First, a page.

I struggle with how much of a record of what I've done I need to keep. I have a strong urge to keep a trail, but I know from experience that I rarely look at that. And I very seldom need it -- not for chores, that's for sure. Occasionally it's interesting as a way to remember where I was and the kind of things I was doing. So for now, I have a small datebook that I keep notes in -- kind of a keyword journal, since it's not big enough for full sentences. I particularly use it for homeschooling topics, activities we've done, etc., even though I don't need to report until next year. I think the urge to journal my life is about a need to feel that I'm really here doing something useful -- I'm not sure that journaling actually helps me achieve that goal. Hubris.

Wednesday, May 03, 2006

Making money?

I've been thinking lately about making some money. It feels like we need it, and in doing our taxes I realized that our income has fallen in the last few years because I've been working and earning less, while our expenditures have definitely risen due to the house and the kids. When I had one kid I worked a fair amount from home as a technical writer. With two kids I still worked some. I worked on a book about Microsoft Access when the kids were one and three. I had a nanny one day a week (who fabulously did all my laundry), and a sitter two afternoons a week, and worked during naps as well. That seemed to work. That was my last big project. I have another project coming online now (revising the same book).

To do technical writing work I need to have a sitter and some uninterrupted time. Although I've had regular teenage sitters for years, I don't have one right now, which turns out to be a problem. I get stressed looking for babysitting options. It's mostly about me -- the kids are almost always fine with whatever I find for them. This week they've been out two days, once with grandma (who I paid for sitting, for the first time ever) and once with a friend (I had her kids the next day).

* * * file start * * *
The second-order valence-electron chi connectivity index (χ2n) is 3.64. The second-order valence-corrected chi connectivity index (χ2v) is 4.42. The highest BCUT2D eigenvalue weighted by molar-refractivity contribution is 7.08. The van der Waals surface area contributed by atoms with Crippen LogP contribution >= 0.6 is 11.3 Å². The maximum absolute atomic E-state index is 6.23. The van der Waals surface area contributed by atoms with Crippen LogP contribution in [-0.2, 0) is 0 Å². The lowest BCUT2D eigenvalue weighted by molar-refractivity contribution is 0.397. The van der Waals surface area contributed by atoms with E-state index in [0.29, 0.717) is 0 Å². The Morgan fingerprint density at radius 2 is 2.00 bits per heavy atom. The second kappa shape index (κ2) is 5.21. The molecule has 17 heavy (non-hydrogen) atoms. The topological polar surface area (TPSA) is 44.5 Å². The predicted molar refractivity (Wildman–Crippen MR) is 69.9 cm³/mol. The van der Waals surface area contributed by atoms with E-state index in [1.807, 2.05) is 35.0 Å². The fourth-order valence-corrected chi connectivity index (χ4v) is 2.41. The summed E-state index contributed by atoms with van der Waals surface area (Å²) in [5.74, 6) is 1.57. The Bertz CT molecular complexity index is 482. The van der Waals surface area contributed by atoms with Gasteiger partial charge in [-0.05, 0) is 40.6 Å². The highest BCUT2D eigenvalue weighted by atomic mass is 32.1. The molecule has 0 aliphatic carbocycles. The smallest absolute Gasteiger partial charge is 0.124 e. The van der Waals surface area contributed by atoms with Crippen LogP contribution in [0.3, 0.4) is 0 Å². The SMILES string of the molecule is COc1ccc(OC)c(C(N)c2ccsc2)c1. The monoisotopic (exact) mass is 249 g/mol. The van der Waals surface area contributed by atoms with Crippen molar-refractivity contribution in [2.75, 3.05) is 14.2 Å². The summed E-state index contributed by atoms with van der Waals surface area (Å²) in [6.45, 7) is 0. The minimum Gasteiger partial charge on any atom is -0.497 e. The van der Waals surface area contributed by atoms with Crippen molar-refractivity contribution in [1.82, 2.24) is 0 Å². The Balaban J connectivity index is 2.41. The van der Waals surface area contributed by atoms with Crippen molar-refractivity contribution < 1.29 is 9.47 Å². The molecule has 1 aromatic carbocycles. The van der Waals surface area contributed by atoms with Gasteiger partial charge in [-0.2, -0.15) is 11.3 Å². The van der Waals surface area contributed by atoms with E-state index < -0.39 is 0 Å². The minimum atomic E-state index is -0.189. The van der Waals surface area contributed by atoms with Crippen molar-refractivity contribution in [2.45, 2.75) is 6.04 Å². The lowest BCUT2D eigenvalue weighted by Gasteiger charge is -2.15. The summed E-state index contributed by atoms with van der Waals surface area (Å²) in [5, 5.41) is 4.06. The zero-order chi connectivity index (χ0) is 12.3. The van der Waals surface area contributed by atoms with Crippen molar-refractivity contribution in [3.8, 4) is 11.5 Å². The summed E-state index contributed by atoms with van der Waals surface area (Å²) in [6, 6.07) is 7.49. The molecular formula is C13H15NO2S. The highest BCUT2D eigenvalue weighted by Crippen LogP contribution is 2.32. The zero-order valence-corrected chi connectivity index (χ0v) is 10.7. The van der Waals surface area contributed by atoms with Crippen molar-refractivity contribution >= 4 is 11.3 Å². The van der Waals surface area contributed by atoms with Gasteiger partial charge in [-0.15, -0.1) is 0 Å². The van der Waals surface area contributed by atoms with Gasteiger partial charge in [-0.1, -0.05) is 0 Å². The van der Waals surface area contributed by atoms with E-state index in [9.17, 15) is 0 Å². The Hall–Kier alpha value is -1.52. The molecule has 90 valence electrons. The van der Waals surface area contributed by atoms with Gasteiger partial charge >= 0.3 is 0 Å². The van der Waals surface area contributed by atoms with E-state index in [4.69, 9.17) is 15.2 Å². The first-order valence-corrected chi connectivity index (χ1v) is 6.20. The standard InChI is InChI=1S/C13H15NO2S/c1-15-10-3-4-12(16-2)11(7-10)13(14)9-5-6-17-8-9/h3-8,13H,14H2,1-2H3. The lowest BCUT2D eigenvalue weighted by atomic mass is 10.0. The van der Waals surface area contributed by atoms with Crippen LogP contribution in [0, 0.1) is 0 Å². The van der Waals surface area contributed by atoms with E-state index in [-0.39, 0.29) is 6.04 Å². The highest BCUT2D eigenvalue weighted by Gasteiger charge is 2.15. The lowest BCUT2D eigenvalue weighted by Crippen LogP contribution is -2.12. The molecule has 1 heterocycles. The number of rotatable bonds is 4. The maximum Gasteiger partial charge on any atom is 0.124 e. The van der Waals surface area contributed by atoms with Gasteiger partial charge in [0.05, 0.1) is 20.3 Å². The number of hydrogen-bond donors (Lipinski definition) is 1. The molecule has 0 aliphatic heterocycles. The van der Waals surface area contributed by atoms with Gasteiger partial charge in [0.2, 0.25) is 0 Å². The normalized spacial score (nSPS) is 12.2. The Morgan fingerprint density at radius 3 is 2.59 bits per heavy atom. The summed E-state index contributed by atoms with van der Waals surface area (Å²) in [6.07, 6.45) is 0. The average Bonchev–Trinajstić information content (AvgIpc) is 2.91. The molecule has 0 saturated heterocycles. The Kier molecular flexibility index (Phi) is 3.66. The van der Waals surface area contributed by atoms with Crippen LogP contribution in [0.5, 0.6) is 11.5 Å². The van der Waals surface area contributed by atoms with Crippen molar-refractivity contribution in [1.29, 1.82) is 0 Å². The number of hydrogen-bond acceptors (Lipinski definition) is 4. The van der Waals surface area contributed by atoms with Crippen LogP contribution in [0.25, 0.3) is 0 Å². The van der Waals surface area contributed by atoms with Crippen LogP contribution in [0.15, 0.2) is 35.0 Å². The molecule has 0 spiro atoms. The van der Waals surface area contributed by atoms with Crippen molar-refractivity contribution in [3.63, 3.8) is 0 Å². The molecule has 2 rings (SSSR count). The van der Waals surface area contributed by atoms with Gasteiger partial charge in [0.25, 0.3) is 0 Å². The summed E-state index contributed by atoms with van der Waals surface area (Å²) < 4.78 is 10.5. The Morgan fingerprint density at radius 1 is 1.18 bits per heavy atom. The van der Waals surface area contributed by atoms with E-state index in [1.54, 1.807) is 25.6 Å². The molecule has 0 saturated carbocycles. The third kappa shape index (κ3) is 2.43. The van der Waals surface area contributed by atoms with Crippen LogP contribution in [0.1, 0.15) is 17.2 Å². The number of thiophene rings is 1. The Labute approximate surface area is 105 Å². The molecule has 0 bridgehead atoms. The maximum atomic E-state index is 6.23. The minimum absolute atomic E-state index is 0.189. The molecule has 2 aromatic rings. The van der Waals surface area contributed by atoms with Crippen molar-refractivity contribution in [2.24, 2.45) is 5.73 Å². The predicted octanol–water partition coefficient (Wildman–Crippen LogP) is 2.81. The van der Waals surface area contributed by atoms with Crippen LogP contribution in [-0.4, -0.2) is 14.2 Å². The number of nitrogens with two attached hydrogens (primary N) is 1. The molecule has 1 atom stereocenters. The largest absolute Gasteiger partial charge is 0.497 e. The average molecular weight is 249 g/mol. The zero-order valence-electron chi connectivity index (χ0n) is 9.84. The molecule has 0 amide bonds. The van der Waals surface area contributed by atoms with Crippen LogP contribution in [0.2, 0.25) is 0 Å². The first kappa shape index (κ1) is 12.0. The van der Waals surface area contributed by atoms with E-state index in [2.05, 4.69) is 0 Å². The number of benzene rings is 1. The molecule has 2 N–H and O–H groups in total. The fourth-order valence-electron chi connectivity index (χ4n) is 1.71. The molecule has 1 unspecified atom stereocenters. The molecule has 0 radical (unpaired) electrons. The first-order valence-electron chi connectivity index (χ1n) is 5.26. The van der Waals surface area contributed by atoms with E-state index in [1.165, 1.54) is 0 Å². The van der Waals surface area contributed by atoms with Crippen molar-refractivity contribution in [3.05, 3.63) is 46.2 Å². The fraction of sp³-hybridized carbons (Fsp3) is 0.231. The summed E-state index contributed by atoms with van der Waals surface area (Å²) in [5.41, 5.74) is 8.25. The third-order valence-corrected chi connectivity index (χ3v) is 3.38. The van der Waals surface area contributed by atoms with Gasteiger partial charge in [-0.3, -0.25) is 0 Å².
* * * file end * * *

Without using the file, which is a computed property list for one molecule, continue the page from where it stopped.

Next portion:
I've also thought about doing work that I can do around my kids. I've made and sold a few mei tai baby carriers. This week I dyed about 70 playsilks for friends and acquaintances. One thing I've learned is that the prices people charge for both of these items are, in fact, about right. I can undercut them, sure, but I wouldn't want to for the long haul. I've never sold anything before, and there's a lot involved in finding the seller and following through with the deal, not to mention having any necessary documentation or whatever is needed. I've also been thinking about what it would be like to do baby care for someone who was working part-time, and how much I could expect to get for that (and if I could ask for payment in cash).

My ideal job is technical writing (or editing), at my fair but relatively modest consulting rate for about five hours a week. Seriously. But finding that amount of work is somewhat challenging! Ah well, put it out there, and who know what will happen . . . .